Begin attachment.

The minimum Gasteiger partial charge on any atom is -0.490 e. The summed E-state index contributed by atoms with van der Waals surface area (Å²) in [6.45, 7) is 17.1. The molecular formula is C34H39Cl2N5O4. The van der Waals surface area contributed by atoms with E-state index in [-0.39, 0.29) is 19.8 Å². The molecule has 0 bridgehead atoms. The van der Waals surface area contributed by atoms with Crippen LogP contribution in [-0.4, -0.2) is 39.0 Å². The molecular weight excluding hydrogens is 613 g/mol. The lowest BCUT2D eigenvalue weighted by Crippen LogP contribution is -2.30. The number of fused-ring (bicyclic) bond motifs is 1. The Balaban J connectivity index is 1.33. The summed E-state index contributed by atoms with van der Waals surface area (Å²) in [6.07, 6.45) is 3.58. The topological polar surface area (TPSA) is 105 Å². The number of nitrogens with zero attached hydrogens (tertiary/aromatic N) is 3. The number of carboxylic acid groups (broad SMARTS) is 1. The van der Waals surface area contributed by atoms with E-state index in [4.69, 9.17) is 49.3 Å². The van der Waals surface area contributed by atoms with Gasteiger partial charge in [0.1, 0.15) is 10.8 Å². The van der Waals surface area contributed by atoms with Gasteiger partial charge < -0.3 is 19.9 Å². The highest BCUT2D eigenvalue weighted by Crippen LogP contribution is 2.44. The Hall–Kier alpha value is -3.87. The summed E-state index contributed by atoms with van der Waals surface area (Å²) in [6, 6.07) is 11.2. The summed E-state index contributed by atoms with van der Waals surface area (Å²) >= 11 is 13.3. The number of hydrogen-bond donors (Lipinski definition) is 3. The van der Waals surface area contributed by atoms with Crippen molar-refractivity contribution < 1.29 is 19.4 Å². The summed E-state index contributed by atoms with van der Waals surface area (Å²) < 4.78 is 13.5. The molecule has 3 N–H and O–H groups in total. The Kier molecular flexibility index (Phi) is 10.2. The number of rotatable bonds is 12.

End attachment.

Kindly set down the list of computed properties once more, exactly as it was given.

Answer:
The minimum Gasteiger partial charge on any atom is -0.490 e. The summed E-state index contributed by atoms with van der Waals surface area (Å²) in [6.45, 7) is 17.1. The molecular formula is C34H39Cl2N5O4. The van der Waals surface area contributed by atoms with E-state index in [-0.39, 0.29) is 19.8 Å². The molecule has 0 bridgehead atoms. The van der Waals surface area contributed by atoms with Crippen LogP contribution in [-0.4, -0.2) is 39.0 Å². The molecular weight excluding hydrogens is 613 g/mol. The lowest BCUT2D eigenvalue weighted by Crippen LogP contribution is -2.30. The number of fused-ring (bicyclic) bond motifs is 1. The Balaban J connectivity index is 1.33. The summed E-state index contributed by atoms with van der Waals surface area (Å²) in [6.07, 6.45) is 3.58. The topological polar surface area (TPSA) is 105 Å². The number of nitrogens with zero attached hydrogens (tertiary/aromatic N) is 3. The number of carboxylic acid groups (broad SMARTS) is 1. The van der Waals surface area contributed by atoms with E-state index in [4.69, 9.17) is 49.3 Å². The van der Waals surface area contributed by atoms with Gasteiger partial charge in [0.1, 0.15) is 10.8 Å². The van der Waals surface area contributed by atoms with Gasteiger partial charge < -0.3 is 19.9 Å². The highest BCUT2D eigenvalue weighted by Crippen LogP contribution is 2.44. The Hall–Kier alpha value is -3.87. The summed E-state index contributed by atoms with van der Waals surface area (Å²) in [6, 6.07) is 11.2. The summed E-state index contributed by atoms with van der Waals surface area (Å²) >= 11 is 13.3. The number of hydrogen-bond donors (Lipinski definition) is 3. The van der Waals surface area contributed by atoms with Crippen molar-refractivity contribution < 1.29 is 19.4 Å². The summed E-state index contributed by atoms with van der Waals surface area (Å²) < 4.78 is 13.5. The molecule has 3 N–H and O–H groups in total. The Kier molecular flexibility index (Phi) is 10.2. The number of rotatable bonds is 12.